The C in C of Bomber Command, Air Marshall Sir Norman Bottomley, visited the squadron at Gravely on the 3rd of July and carried out an inspection at which the air and ground crew were presented in front of their aircraft. The aircrew wore the new tropical lightweight flying suit whilst the groundcrew paraded in new white overalls.



3rd July 1946. Squadron inspection by AO C in C Bomber Command.



3rd July 1946. G/C Collard, Station Commander; S/L Beetham, OC A Flight; W/C Craig, OC Squadron; S/L Harris, OC B Flight.


3rd July 1946. W/C Craig, Air Marshall Sir N Bottomley, G/C Collard, S/L Beetham, S/L Harris.



3rd July 1946. Avro York.



6th July 1946. Marshall of the RAF, Lord Tedder visits Gravely. Is that Tedder on the right? Dakota is C in C Bottomley's aircraft.
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Old 6th Apr 2010, 13:29
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Gravely

Pounded the circuit there many times with a Vampire when it was a relief landing ground for Oakington. Subsequently took a Whirlwind 10 there to do the helicopter flying sequences for the film 'Robbery', the one about the Great Train robbers.

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Old 6th Apr 2010, 14:15
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Hipper,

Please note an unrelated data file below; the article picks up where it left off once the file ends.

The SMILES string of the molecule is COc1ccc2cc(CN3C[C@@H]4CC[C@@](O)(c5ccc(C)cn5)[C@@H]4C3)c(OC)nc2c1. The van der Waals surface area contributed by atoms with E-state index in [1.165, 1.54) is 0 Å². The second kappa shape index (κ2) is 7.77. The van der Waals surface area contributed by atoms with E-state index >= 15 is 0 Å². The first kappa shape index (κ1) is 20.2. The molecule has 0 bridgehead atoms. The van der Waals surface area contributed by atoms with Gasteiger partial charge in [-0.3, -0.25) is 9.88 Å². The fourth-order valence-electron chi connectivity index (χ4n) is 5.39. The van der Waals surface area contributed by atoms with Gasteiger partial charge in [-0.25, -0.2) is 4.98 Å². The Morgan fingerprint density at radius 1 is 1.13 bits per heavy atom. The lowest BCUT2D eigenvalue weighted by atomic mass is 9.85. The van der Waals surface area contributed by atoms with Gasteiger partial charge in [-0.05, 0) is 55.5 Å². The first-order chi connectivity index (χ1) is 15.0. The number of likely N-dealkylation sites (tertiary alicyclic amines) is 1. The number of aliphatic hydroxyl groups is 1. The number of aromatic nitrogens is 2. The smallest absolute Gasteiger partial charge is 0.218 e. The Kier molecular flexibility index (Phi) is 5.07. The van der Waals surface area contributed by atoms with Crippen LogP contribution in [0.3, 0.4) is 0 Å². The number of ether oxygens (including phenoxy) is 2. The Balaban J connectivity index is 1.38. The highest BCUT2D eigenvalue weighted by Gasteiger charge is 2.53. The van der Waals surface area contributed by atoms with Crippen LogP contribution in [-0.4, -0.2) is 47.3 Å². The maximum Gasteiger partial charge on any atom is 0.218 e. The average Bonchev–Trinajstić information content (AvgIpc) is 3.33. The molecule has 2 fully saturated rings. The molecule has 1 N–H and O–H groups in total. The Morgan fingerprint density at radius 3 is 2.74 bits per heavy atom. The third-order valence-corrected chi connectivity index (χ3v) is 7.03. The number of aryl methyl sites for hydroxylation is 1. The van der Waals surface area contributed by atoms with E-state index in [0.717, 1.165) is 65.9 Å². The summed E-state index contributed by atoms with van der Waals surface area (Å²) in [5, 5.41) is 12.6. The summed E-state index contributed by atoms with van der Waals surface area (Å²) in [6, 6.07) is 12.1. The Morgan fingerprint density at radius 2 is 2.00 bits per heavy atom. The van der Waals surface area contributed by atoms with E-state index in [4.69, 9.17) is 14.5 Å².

Re. the 'Formation over Huntingdonshire' - I reckon Huntingdon is mid-picture with Wyton at the top. Huntingdon was 'host' to the HQ of the Pathfinder force, indeed the district council offices are(were?) in 'Pathfinder House'.
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Old 6th Apr 2010, 14:30
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I have a vague memory that the Victory Flypast was led by the then Gp Capt Douglas Bader in a Spitfire
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Old 7th Apr 2010, 16:56
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FantomZorbin - the caption is the only information I have of that photo.

I tried to identify the station but couldn't! Some stations, like Gravely, no longer exist and I would think most have changed over the sixty plus years. I looked for old aerial photos on the internet and Google Earth.

The only clues would seem to be the little village, bottom left, which may have a ruined church, and a possible excavation site at the very bottom left. There don't seem to be any large aircraft on dispersals but could be some smaller ones.
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Old 7th Apr 2010, 18:02
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Question.
Did they tour the US with guns still in place?
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Old 7th Apr 2010, 19:35